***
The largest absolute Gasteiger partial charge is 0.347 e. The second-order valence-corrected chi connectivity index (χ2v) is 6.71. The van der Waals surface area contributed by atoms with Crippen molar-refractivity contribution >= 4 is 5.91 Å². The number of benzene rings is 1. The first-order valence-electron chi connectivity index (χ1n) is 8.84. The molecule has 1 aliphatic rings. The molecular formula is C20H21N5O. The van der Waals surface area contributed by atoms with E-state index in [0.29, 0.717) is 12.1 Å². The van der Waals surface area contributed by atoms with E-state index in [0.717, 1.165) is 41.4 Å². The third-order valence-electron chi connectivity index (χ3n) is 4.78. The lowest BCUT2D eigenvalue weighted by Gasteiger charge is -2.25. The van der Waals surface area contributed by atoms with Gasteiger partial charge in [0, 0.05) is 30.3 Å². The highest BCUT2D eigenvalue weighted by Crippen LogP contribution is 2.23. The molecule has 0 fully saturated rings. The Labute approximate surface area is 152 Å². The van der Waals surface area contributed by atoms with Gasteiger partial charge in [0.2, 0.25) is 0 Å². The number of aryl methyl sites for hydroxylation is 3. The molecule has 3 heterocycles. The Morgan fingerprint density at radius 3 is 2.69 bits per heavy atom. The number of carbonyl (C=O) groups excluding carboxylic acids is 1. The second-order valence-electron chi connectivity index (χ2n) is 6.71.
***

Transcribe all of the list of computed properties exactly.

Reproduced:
The largest absolute Gasteiger partial charge is 0.347 e. The second-order valence-corrected chi connectivity index (χ2v) is 6.71. The van der Waals surface area contributed by atoms with Crippen molar-refractivity contribution >= 4 is 5.91 Å². The number of benzene rings is 1. The first-order valence-electron chi connectivity index (χ1n) is 8.84. The molecule has 1 aliphatic rings. The molecular formula is C20H21N5O. The van der Waals surface area contributed by atoms with E-state index in [0.29, 0.717) is 12.1 Å². The van der Waals surface area contributed by atoms with E-state index in [0.717, 1.165) is 41.4 Å². The third-order valence-electron chi connectivity index (χ3n) is 4.78. The lowest BCUT2D eigenvalue weighted by Gasteiger charge is -2.25. The van der Waals surface area contributed by atoms with Gasteiger partial charge in [0, 0.05) is 30.3 Å². The highest BCUT2D eigenvalue weighted by Crippen LogP contribution is 2.23. The molecule has 0 fully saturated rings. The Labute approximate surface area is 152 Å². The van der Waals surface area contributed by atoms with Gasteiger partial charge in [0.2, 0.25) is 0 Å². The number of aryl methyl sites for hydroxylation is 3. The molecule has 3 heterocycles. The Morgan fingerprint density at radius 3 is 2.69 bits per heavy atom. The number of carbonyl (C=O) groups excluding carboxylic acids is 1. The second-order valence-electron chi connectivity index (χ2n) is 6.71.